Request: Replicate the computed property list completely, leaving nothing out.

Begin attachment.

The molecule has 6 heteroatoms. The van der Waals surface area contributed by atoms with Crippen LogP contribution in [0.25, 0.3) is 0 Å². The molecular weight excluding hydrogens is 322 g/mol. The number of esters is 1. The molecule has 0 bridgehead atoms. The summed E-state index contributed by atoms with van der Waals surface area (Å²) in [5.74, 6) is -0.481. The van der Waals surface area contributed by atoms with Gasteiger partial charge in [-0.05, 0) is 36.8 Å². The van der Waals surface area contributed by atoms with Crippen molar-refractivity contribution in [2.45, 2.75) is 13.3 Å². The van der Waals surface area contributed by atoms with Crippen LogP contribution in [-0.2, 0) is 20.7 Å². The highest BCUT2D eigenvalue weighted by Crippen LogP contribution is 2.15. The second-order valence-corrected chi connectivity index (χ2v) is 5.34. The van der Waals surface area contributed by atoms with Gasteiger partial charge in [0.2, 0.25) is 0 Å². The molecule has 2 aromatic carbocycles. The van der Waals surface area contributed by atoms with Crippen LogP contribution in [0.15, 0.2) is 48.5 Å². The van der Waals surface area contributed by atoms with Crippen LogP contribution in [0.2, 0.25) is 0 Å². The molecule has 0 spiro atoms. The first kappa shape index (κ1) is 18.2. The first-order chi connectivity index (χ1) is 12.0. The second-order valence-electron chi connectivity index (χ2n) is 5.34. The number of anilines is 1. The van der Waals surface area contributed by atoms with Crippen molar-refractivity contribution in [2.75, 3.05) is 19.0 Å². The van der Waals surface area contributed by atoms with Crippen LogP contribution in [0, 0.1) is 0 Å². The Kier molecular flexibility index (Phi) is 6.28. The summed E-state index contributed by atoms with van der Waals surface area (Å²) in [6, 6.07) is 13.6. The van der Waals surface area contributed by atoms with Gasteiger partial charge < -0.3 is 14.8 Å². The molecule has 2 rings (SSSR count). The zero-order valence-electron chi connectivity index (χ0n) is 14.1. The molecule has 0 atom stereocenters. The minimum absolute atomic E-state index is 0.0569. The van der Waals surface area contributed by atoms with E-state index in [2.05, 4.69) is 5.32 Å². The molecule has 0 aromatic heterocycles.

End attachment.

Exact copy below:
The molecule has 6 heteroatoms. The van der Waals surface area contributed by atoms with Crippen LogP contribution in [0.25, 0.3) is 0 Å². The molecular weight excluding hydrogens is 322 g/mol. The number of esters is 1. The molecule has 0 bridgehead atoms. The summed E-state index contributed by atoms with van der Waals surface area (Å²) in [5.74, 6) is -0.481. The van der Waals surface area contributed by atoms with Gasteiger partial charge in [-0.05, 0) is 36.8 Å². The van der Waals surface area contributed by atoms with Crippen molar-refractivity contribution in [2.45, 2.75) is 13.3 Å². The van der Waals surface area contributed by atoms with Crippen LogP contribution in [-0.2, 0) is 20.7 Å². The highest BCUT2D eigenvalue weighted by Crippen LogP contribution is 2.15. The second-order valence-corrected chi connectivity index (χ2v) is 5.34. The van der Waals surface area contributed by atoms with Gasteiger partial charge in [0.2, 0.25) is 0 Å². The molecule has 2 aromatic carbocycles. The van der Waals surface area contributed by atoms with Crippen LogP contribution in [0.15, 0.2) is 48.5 Å². The van der Waals surface area contributed by atoms with Crippen LogP contribution in [0.2, 0.25) is 0 Å². The molecule has 0 spiro atoms. The first kappa shape index (κ1) is 18.2. The first-order chi connectivity index (χ1) is 12.0. The second-order valence-electron chi connectivity index (χ2n) is 5.34. The number of anilines is 1. The van der Waals surface area contributed by atoms with Crippen molar-refractivity contribution in [2.75, 3.05) is 19.0 Å². The van der Waals surface area contributed by atoms with Crippen LogP contribution in [0, 0.1) is 0 Å². The Kier molecular flexibility index (Phi) is 6.28. The summed E-state index contributed by atoms with van der Waals surface area (Å²) in [6, 6.07) is 13.6. The van der Waals surface area contributed by atoms with Gasteiger partial charge < -0.3 is 14.8 Å². The molecule has 2 rings (SSSR count). The zero-order valence-electron chi connectivity index (χ0n) is 14.1. The molecule has 0 atom stereocenters. The minimum absolute atomic E-state index is 0.0569. The van der Waals surface area contributed by atoms with E-state index in [2.05, 4.69) is 5.32 Å². The molecule has 0 aromatic heterocycles.